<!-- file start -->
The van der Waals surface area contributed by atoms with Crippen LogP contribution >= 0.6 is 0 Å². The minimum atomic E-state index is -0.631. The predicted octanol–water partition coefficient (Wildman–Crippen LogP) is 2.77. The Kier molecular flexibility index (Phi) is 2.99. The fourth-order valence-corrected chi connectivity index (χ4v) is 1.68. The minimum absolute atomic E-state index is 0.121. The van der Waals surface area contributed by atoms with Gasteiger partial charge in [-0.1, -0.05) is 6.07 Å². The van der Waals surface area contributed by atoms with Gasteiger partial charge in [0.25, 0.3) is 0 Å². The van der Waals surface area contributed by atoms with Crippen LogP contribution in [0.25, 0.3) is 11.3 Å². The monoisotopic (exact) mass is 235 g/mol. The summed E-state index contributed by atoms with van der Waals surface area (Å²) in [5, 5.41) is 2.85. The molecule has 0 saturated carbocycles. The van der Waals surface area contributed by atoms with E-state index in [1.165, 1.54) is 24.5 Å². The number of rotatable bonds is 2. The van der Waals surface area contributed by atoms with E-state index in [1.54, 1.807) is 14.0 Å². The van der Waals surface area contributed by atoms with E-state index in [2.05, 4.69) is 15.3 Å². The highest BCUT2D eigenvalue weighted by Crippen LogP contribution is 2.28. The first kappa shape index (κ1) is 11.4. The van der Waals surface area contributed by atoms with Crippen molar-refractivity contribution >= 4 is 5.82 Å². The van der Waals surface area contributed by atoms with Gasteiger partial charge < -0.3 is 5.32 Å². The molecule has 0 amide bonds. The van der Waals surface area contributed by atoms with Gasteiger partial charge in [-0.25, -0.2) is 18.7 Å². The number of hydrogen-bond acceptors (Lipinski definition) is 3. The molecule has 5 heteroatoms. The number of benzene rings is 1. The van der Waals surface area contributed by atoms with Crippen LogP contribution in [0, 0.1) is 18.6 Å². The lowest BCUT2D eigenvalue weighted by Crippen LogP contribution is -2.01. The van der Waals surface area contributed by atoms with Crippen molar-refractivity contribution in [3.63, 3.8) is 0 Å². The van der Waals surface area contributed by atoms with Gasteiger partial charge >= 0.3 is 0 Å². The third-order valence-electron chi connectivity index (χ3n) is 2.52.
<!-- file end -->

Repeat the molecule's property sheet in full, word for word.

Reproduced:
The van der Waals surface area contributed by atoms with Crippen LogP contribution >= 0.6 is 0 Å². The minimum atomic E-state index is -0.631. The predicted octanol–water partition coefficient (Wildman–Crippen LogP) is 2.77. The Kier molecular flexibility index (Phi) is 2.99. The fourth-order valence-corrected chi connectivity index (χ4v) is 1.68. The minimum absolute atomic E-state index is 0.121. The van der Waals surface area contributed by atoms with Gasteiger partial charge in [-0.1, -0.05) is 6.07 Å². The van der Waals surface area contributed by atoms with Gasteiger partial charge in [0.25, 0.3) is 0 Å². The van der Waals surface area contributed by atoms with Crippen LogP contribution in [0.25, 0.3) is 11.3 Å². The monoisotopic (exact) mass is 235 g/mol. The summed E-state index contributed by atoms with van der Waals surface area (Å²) in [5, 5.41) is 2.85. The molecule has 0 saturated carbocycles. The van der Waals surface area contributed by atoms with E-state index in [1.165, 1.54) is 24.5 Å². The number of rotatable bonds is 2. The van der Waals surface area contributed by atoms with E-state index in [1.54, 1.807) is 14.0 Å². The van der Waals surface area contributed by atoms with E-state index in [2.05, 4.69) is 15.3 Å². The highest BCUT2D eigenvalue weighted by Crippen LogP contribution is 2.28. The first kappa shape index (κ1) is 11.4. The van der Waals surface area contributed by atoms with Crippen molar-refractivity contribution >= 4 is 5.82 Å². The van der Waals surface area contributed by atoms with Gasteiger partial charge < -0.3 is 5.32 Å². The molecule has 0 amide bonds. The van der Waals surface area contributed by atoms with Gasteiger partial charge in [-0.25, -0.2) is 18.7 Å². The number of hydrogen-bond acceptors (Lipinski definition) is 3. The molecule has 5 heteroatoms. The number of benzene rings is 1. The van der Waals surface area contributed by atoms with Crippen LogP contribution in [0, 0.1) is 18.6 Å². The lowest BCUT2D eigenvalue weighted by Crippen LogP contribution is -2.01. The van der Waals surface area contributed by atoms with Crippen molar-refractivity contribution in [3.63, 3.8) is 0 Å². The van der Waals surface area contributed by atoms with Gasteiger partial charge >= 0.3 is 0 Å². The third-order valence-electron chi connectivity index (χ3n) is 2.52.